Bates College Catalog: 2004-2006
Professors Haines, Wong (chair), and Rhodes; Associate Professors Ross and Shulman; Assistant Professors Greer and Jayawant; Lecturers Harder and Coulombe
A dynamic subject, with connections to many disciplines, mathematics is an integral part of a liberal arts education, and is increasingly vital in understanding science, technology, and society. Entry-level courses introduce students to basic concepts and hint at some of the power and beauty behind these fundamental results. Upper-level courses and the capstone experience provide majors with the opportunity to explore mathematical topics in greater depth and sophistication, and to delight in the fascination of this important discipline.
During new-student orientation the department assists students planning to study mathematics in choosing an appropriate starting course. Based on a student's academic background and skills, the department recommends Mathematics 101, 105, 106, 110, 205, 206, or a more advanced course.
The mathematics department offers a major in mathematics and a secondary concentration in mathematics. A secondary concentration in computing science is available to the class of 2005 only. More information on the mathematics department is available on the Web site (www.bates.edu/MATH.xml).
Cross-listed Courses. Note that unless otherwise specified, when a department/program references a course or unit in the department/program, it includes courses and units cross-listed with the department/program.
Major Requirements. The mathematics major requirements accommodate a wide variety of interests and career goals. The courses provide broad training in undergraduate mathematics, preparing majors for graduate study, and for positions in government, industry, and the teaching profession.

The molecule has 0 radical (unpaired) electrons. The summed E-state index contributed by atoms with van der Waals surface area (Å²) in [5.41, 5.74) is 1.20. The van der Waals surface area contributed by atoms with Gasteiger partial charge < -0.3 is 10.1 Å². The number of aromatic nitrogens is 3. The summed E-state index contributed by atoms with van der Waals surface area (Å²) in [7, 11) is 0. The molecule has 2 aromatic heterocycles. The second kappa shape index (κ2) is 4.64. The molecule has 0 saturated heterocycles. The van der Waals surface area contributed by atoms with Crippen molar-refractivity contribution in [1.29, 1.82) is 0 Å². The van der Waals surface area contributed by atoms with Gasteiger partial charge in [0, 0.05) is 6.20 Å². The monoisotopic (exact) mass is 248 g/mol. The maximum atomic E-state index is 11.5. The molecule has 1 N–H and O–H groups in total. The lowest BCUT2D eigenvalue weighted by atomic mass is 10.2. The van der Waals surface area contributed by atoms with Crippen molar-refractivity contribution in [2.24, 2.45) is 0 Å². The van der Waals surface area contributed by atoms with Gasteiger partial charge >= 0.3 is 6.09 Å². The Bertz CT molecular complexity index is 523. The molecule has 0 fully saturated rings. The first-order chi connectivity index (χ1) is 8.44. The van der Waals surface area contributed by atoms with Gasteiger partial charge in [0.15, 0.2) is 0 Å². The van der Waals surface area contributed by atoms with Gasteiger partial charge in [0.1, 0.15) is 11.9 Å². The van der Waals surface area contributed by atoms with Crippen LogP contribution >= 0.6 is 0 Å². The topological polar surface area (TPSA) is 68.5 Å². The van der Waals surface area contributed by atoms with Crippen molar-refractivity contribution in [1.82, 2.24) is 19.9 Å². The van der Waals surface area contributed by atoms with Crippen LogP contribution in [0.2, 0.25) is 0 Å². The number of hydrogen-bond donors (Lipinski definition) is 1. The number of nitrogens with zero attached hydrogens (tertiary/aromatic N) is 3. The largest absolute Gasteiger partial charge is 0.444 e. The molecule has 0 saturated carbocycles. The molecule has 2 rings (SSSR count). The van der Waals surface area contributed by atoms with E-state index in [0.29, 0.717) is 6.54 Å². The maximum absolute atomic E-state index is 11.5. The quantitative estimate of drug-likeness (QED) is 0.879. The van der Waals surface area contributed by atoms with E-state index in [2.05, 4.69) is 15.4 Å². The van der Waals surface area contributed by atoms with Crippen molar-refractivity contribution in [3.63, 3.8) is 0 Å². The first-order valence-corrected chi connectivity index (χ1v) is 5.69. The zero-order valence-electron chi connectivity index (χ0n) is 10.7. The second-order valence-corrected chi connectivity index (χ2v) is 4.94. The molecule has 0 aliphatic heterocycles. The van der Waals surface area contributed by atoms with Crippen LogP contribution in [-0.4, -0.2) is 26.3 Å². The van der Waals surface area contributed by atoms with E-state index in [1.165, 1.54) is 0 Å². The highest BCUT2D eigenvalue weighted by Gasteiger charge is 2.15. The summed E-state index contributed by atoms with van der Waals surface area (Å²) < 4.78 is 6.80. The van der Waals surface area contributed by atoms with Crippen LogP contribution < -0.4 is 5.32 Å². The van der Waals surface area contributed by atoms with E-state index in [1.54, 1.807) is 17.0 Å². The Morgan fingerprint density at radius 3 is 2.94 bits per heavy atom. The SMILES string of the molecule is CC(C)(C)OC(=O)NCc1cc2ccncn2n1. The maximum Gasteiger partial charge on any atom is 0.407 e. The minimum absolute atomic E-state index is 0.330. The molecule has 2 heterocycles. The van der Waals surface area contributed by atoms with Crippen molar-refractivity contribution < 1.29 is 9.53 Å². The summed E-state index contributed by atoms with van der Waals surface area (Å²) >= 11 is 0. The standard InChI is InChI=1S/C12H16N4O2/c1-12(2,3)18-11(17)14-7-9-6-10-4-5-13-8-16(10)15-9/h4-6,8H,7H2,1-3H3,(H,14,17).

The major in mathematics consists of:
1) Mathematics 205 and 206;
2) Mathematics s21, which should be taken during Short Term of the first year;
3) Mathematics 301 and 309, which should be taken before beginning a senior thesis or the senior seminar;
4) four elective mathematics or computer science courses numbered 200 or higher, not including 360, 395, 457, 458 or s50;
5) completion of either a one-semester thesis (Mathematics 457 or 458), a two-semester thesis (Mathematics 457-458), or the senior seminar (Mathematics 395). The thesis option requires departmental approval.
Any mathematics or computer science Short Term unit numbered 30 or above may be used as one of the electives in 4). One elective may also be replaced by a departmentally approved course from another department.
While students must consult with their major advisors in designing appropriate courses of study, the following suggestions may be helpful: For majors considering a career in secondary education the department suggests Mathematics 312, 314, 315, and 341. Students interested in operations research, business, or actuarial science should consider Mathematics 218, 239, 314, 315, and 341. Students interested in applied mathematics in the physical and engineering sciences should consider Mathematics 218, 219, 308, 314, 315, and 341. Majors planning on graduate study in pure mathematics should particularly consider Mathematics 308, 313, and 457-458. Mathematics majors may pursue individual research either through Independent Study (360 or s50), or Senior Thesis (457 and/or 458).